Looking stupid and going back for more

Today I tried Hot Power Yoga for the first time in my life.

I’ve done some yoga classes before, but this was the brutal. It was the hardest yoga class I have ever taken. And, it was in what felt like 90+ degree room.

The result?

It killed me. After the first 15 minutes, I hit a wall. The yoga moves were getting difficult, and the heat was unrelenting. I was sweating like crazy, my muscles wouldn’t do what they were supposed to do, and I would occasionally get light headed. I started taking breaks every few minutes. Halfway through the class, I just walked out and created an extra long water break. After my break, I went into survival mode: I just wanted to keep trying to do what I could, and then get out of there.


Not me.

The crazy part is that there were these girls that did it all. Yes, they were also sweating like crazy, but they could actually do all the advanced poses continuously without much of a break. They definitely belonged.

Me? I felt out of place, and being somewhat inflexible, I’m sure I looked pretty stupid there.

But that’s cool. Because it reminded me of many of my other firsts.

The first time I let loose on a dance floor, I bet I looked stupid. (Most likely I still do).

The first time I hit the bench pressed in high school, I probably looked ridiculous lifting just the bar.

The first web product I built after quitting my job was pretty bad. To an educated product person, it is probably just plain horrible.

At the beginning of anything, you always look stupid. They only way to get past it is to just own it, and keep moving.

And so I’m going back for more hot yoga tomorrow.

If I keep trying, one day I hopefully won’t look too stupid on the yoga mat 🙂

P.S. This is post number #64 in a 100 day blogging challenge. See you tomorrow!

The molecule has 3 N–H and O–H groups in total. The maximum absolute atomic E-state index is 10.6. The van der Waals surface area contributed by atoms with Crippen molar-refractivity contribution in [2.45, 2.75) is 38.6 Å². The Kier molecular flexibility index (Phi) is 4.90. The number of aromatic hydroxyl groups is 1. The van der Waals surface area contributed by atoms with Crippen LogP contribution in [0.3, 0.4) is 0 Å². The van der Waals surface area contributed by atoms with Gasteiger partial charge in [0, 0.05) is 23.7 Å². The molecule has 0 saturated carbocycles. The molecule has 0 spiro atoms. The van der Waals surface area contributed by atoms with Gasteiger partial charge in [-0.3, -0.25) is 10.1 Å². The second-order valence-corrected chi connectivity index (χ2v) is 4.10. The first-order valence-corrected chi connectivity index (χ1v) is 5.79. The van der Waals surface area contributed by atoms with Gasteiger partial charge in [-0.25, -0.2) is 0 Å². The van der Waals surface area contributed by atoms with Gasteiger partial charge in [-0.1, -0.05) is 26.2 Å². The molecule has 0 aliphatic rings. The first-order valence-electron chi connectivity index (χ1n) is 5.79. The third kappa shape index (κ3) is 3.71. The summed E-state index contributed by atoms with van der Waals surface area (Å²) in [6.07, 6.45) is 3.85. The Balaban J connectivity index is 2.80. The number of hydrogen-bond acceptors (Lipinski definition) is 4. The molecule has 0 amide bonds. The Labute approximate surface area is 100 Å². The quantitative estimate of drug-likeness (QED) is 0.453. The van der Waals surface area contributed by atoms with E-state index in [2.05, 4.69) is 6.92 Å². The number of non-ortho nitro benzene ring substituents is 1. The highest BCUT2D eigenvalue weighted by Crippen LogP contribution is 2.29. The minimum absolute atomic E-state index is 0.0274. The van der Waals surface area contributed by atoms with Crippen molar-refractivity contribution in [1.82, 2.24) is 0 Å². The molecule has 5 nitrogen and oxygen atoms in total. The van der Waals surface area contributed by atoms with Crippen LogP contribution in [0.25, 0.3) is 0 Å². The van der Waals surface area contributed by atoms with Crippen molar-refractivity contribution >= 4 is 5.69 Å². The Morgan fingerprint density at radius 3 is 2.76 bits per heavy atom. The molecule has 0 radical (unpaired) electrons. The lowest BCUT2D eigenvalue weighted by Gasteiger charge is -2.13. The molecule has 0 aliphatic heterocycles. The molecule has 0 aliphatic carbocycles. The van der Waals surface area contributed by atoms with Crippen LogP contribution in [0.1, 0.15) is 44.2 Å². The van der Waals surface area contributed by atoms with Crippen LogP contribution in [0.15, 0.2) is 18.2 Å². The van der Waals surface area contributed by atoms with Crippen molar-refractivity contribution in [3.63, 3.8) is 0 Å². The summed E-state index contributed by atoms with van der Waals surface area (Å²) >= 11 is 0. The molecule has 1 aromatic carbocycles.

Follow me on Twitter @alexshye.

Or, check out my current project Soulmix.


Saving our bodies from the desk job


Our bodies weren’t meant for desk jobs.

We were meant to be upright, roaming around picking berries, hunting, etc.

We were not built for sitting all day, hunched forward in front of a computer. It stretches out the muscles in our back, and shortens/tightens our chest muscles. The slight forward tilt places our head in front our of body, throwing off the alignment and muscle usage in our neck and back. The constant keyboard and mouse use causes repetitive stress injuries.

In general, the desk job wreaks havoc on our body.

What can we do about this?

It seems this problem is going to be bad with my generation, and possibly worse for the younger generation raised on laptops and iPod Touches.

I’ve been running as a workout, but I’ve started to realize that it isn’t good enough. Running  is great cardio, but has a limited range of motion. I’ve found that I feel great afterwards, but my upper body muscles are still stiff from the desk job.

I occasionally strength train. Sometimes it is good, but sometimes it ends up irritating my neck and back, which are constantly tight. I’ve learned to do a light weight training workout that emphasizes full body motions.

So far, the best thing for me has been yoga. It is fairly light-weight (compared to strength training), but the huge benefit is that it actively puts you through a wide range of motions and stretches. Personally, I haven’t found anything better than yoga for combating problems with the desk job.

Recently, I found an 7-min yoga/stretching workout that I have incorporated into my work day. It is fairly quick and can be used as a work break. It doesn’t require much flexibility, and is accessible to most people. It leaves you with a light sweat, but not enough where you can’t do it in work clothes. I would recommend it to everyone.

7-min yoga, plus the occasional runs have been working pretty well for me.

What do you do?

I would love to hear how you save your body from the desk job!

P.S. This is post number #14 in a 100 day blogging challenge. See you tomorrow!

Follow me on Twitter @alexshye.

Check out my current project Soulmix, your daily mix of food for the soul. Request an invite now for free access to the private beta!